Subtitle: A Tale of Two Pictures.
There’s an ongoing debate about the number of Americans with meaningful choice among broadband providers. The answer depends on how you define the terms; it can range from less than half all the way up to 98 percent, although the low numbers demand some creative exclusions. If we limit broadband to wired systems provided by major providers, the answer the National Broadband Map provides is 85 percent, but this depends on a fairly loose definition of “broadband” in some cases. If you’re willing to include fixed wireless, you would have to count WISP connections and Clearwire, but there aren’t any good data on them. If you include mobile broadband, the number goes up to 98 percent, but you’re including service plans that currently have usage caps of 2 – 4 GB/month, which makes them challenging for video streaming but acceptable for web browsing and email. Throw increasingly capable satellite in the mix (Wild Blue now offers 12 Mbps over satellite for a low intro price of $50, but there’s a data cap) and we’re at 99 percent.
The FCC’s Internet Access Services: Status as of December 31, 2011 report issued in February, 2013, illustrates the slipperyness of the data. On page nine, the report shows a graph of wired/fixed wireless competition.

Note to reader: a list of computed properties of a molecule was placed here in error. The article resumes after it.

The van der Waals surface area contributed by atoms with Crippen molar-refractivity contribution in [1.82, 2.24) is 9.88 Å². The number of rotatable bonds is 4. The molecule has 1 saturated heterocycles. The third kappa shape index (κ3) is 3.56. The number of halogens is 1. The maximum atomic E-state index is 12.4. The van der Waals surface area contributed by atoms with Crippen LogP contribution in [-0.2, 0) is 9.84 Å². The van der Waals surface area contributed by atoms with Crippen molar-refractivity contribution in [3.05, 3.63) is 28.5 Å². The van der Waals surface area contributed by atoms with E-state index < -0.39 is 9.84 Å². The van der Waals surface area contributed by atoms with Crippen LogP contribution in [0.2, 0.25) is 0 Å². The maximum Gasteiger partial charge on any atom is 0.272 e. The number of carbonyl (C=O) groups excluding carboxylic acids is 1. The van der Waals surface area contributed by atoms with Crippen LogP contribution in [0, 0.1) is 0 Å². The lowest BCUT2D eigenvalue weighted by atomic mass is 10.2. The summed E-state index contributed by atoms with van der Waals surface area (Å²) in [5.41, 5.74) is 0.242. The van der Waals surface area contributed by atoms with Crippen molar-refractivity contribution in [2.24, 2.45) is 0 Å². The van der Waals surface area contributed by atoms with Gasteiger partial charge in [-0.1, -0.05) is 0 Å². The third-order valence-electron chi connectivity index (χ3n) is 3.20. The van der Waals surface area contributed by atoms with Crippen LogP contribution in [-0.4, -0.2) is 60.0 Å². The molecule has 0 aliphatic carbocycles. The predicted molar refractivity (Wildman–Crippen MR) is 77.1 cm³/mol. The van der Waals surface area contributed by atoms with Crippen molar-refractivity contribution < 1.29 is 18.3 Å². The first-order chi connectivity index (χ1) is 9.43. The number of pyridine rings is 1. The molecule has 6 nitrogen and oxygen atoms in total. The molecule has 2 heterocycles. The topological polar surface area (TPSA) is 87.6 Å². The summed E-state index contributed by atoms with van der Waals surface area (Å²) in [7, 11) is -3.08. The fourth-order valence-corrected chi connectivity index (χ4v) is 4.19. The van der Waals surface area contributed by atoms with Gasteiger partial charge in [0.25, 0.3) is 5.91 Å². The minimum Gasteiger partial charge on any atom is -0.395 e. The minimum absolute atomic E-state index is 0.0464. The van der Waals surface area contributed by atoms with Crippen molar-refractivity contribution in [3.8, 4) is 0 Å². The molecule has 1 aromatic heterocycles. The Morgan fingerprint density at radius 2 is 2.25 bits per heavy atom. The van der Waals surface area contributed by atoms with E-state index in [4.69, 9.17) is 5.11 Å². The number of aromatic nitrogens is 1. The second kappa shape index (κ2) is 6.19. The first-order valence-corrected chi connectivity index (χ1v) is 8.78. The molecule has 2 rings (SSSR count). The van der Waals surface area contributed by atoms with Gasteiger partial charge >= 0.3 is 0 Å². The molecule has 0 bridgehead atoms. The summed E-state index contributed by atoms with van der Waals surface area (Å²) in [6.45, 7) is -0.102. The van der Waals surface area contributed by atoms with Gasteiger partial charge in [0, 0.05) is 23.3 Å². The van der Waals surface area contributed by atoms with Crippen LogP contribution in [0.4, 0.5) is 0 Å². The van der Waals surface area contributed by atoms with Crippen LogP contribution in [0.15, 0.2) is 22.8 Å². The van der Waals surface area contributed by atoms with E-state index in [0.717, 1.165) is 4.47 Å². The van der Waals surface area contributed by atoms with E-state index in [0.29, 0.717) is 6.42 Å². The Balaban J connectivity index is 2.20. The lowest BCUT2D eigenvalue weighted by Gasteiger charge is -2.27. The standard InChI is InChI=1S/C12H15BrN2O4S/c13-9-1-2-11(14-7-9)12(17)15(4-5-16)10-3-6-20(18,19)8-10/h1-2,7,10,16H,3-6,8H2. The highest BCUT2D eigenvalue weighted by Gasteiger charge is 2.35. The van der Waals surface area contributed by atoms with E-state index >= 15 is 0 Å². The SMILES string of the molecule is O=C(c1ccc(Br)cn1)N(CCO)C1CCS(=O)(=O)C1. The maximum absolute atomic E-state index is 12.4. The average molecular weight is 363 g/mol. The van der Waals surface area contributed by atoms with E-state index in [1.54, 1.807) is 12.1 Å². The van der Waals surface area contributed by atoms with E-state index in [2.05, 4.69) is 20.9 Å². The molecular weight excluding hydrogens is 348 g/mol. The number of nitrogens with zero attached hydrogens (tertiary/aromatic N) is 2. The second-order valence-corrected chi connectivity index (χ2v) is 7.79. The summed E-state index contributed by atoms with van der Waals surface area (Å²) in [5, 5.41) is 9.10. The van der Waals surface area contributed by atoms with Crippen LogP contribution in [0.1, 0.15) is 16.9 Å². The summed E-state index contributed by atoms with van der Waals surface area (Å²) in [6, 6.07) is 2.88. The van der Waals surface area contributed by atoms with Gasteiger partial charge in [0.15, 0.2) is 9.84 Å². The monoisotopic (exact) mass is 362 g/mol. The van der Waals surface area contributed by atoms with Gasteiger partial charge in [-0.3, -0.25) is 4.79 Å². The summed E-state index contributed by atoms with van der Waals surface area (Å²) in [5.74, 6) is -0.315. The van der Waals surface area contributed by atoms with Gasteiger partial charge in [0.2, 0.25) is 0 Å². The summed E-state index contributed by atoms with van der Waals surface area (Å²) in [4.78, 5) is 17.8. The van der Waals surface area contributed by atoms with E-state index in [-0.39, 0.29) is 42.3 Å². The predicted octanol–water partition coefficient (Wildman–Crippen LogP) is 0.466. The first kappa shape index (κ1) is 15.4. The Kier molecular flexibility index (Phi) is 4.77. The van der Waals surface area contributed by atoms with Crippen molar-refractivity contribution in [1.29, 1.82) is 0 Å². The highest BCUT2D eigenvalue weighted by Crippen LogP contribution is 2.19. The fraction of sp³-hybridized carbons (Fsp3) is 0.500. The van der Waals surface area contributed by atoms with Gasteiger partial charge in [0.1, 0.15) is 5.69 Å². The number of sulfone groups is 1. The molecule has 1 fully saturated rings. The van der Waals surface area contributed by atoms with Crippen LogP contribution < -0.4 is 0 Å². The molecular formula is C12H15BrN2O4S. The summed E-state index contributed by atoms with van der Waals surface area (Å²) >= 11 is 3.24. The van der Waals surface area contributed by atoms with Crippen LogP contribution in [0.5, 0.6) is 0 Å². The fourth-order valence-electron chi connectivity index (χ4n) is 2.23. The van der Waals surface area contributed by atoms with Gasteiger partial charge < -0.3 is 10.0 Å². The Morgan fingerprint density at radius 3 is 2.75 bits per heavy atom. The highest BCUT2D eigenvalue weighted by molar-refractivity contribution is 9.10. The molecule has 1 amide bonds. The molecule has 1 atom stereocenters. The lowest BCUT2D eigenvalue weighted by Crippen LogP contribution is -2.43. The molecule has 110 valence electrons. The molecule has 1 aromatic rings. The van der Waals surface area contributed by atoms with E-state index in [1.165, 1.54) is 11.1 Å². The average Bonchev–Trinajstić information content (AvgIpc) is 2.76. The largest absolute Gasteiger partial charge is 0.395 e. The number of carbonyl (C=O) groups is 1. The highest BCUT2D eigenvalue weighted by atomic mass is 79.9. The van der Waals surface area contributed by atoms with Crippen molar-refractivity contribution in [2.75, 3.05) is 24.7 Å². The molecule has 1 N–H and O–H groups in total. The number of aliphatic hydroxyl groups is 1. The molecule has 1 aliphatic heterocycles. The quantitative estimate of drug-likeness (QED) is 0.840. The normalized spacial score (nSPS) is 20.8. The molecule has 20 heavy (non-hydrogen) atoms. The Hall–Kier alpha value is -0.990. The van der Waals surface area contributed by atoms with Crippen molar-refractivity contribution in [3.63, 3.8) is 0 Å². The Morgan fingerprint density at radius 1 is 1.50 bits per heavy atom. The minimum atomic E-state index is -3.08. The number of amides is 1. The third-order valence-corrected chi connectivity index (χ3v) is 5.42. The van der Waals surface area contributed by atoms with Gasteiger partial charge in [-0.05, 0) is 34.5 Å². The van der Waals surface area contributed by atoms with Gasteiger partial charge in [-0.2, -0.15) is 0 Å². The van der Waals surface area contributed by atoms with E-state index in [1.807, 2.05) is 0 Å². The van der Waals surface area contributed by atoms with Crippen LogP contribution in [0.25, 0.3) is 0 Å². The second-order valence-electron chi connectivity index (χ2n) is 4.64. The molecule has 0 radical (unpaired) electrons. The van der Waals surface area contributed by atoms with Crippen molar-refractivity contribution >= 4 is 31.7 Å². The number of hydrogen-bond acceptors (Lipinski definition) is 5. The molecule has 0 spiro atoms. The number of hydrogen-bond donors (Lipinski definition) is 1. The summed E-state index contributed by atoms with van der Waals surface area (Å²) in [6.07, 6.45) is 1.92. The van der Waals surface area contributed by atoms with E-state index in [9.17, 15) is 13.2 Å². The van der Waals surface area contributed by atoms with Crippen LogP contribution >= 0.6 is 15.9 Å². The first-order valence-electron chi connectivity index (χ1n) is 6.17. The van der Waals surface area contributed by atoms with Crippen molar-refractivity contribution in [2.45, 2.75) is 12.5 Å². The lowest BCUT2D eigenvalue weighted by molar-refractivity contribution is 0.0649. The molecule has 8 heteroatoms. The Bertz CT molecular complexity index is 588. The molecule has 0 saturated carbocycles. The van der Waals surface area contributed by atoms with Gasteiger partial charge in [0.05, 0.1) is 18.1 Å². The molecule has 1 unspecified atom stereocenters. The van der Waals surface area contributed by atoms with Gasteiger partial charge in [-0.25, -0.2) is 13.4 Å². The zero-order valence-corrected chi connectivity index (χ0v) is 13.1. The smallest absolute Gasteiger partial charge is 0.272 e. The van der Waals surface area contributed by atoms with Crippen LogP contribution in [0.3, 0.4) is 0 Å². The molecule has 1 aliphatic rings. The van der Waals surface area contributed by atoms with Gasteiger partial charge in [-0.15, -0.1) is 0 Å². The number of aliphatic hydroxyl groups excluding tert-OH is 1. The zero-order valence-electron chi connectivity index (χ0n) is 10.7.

According to this finding, 94 percent of Americans have access to two or more providers offering 3 Mbps or more, just barely enough for Netflix, but only 32 percent have a choice for speeds greater than 10 Mbps, a nice speed to have.
If we expand the pool to include mobile networks, the picture changes quite a bit, as we see on the next page.
In this scenario, 85 percent of Americans have a choice of three or more providers at 3 Mbps and higher, and 47 percent have two or more providers at 10 Mbps and higher.
Note the date of the data: December 31, 2011. How much LTE was there when this data was captured? Most of it was MetroPCS’s pioneering build and the early stage of Verizon’s build. Today there is probably twice as much LTE that can go 10 Mbps and higher. But those data caps are still in place, so you have to take this with a grain of salt.
So how much competition and choice to America’s broadband users have? Clearly, it depends on how you define the terms, but there’s not really any way around the fact that we have more facilities-based competition than any other country, and that’s what counts. Selling access to an aging DSL network with no upgrade in sight – the norm in much of Europe – is more profitable than investing in fiber backhaul to shorten the copper loop, but not helpful in the long run.